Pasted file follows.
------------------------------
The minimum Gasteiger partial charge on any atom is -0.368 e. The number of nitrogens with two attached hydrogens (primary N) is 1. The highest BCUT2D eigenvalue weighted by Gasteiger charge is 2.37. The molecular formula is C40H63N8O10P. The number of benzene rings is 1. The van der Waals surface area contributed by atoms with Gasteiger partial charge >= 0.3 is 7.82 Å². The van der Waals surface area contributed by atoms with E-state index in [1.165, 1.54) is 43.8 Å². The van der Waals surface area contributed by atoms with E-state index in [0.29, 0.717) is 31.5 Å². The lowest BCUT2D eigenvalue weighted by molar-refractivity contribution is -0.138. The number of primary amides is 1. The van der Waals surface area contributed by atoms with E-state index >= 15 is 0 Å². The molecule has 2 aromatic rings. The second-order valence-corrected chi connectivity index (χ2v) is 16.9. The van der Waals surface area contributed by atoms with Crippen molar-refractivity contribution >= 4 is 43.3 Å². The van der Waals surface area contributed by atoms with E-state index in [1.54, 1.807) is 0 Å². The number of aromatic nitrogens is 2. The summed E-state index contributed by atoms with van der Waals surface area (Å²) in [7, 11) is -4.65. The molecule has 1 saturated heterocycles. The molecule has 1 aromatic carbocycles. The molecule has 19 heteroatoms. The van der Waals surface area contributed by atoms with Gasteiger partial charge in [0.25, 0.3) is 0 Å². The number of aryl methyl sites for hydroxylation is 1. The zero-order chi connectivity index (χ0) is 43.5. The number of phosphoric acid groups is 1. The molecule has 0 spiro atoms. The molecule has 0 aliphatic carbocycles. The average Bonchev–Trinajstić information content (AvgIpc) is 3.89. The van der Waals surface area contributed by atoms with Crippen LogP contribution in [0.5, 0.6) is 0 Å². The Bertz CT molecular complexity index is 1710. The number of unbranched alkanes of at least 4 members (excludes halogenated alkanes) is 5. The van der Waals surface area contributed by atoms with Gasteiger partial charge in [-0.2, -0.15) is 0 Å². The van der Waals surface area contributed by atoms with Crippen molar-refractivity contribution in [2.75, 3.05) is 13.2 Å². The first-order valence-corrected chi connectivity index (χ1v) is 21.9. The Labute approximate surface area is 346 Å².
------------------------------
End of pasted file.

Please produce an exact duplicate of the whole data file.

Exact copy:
The minimum Gasteiger partial charge on any atom is -0.368 e. The number of nitrogens with two attached hydrogens (primary N) is 1. The highest BCUT2D eigenvalue weighted by Gasteiger charge is 2.37. The molecular formula is C40H63N8O10P. The number of benzene rings is 1. The van der Waals surface area contributed by atoms with Gasteiger partial charge >= 0.3 is 7.82 Å². The van der Waals surface area contributed by atoms with E-state index in [1.165, 1.54) is 43.8 Å². The van der Waals surface area contributed by atoms with E-state index in [0.29, 0.717) is 31.5 Å². The lowest BCUT2D eigenvalue weighted by molar-refractivity contribution is -0.138. The number of primary amides is 1. The van der Waals surface area contributed by atoms with E-state index >= 15 is 0 Å². The molecule has 2 aromatic rings. The second-order valence-corrected chi connectivity index (χ2v) is 16.9. The van der Waals surface area contributed by atoms with Crippen molar-refractivity contribution >= 4 is 43.3 Å². The van der Waals surface area contributed by atoms with E-state index in [1.54, 1.807) is 0 Å². The number of aromatic nitrogens is 2. The summed E-state index contributed by atoms with van der Waals surface area (Å²) in [7, 11) is -4.65. The molecule has 1 saturated heterocycles. The molecule has 1 aromatic carbocycles. The molecule has 19 heteroatoms. The van der Waals surface area contributed by atoms with Gasteiger partial charge in [0.25, 0.3) is 0 Å². The number of aryl methyl sites for hydroxylation is 1. The zero-order chi connectivity index (χ0) is 43.5. The number of phosphoric acid groups is 1. The molecule has 0 spiro atoms. The molecule has 0 aliphatic carbocycles. The average Bonchev–Trinajstić information content (AvgIpc) is 3.89. The van der Waals surface area contributed by atoms with Crippen LogP contribution in [0.5, 0.6) is 0 Å². The Bertz CT molecular complexity index is 1710. The number of unbranched alkanes of at least 4 members (excludes halogenated alkanes) is 5. The van der Waals surface area contributed by atoms with Gasteiger partial charge in [-0.2, -0.15) is 0 Å². The van der Waals surface area contributed by atoms with Crippen molar-refractivity contribution in [2.75, 3.05) is 13.2 Å². The first-order valence-corrected chi connectivity index (χ1v) is 21.9. The Labute approximate surface area is 346 Å².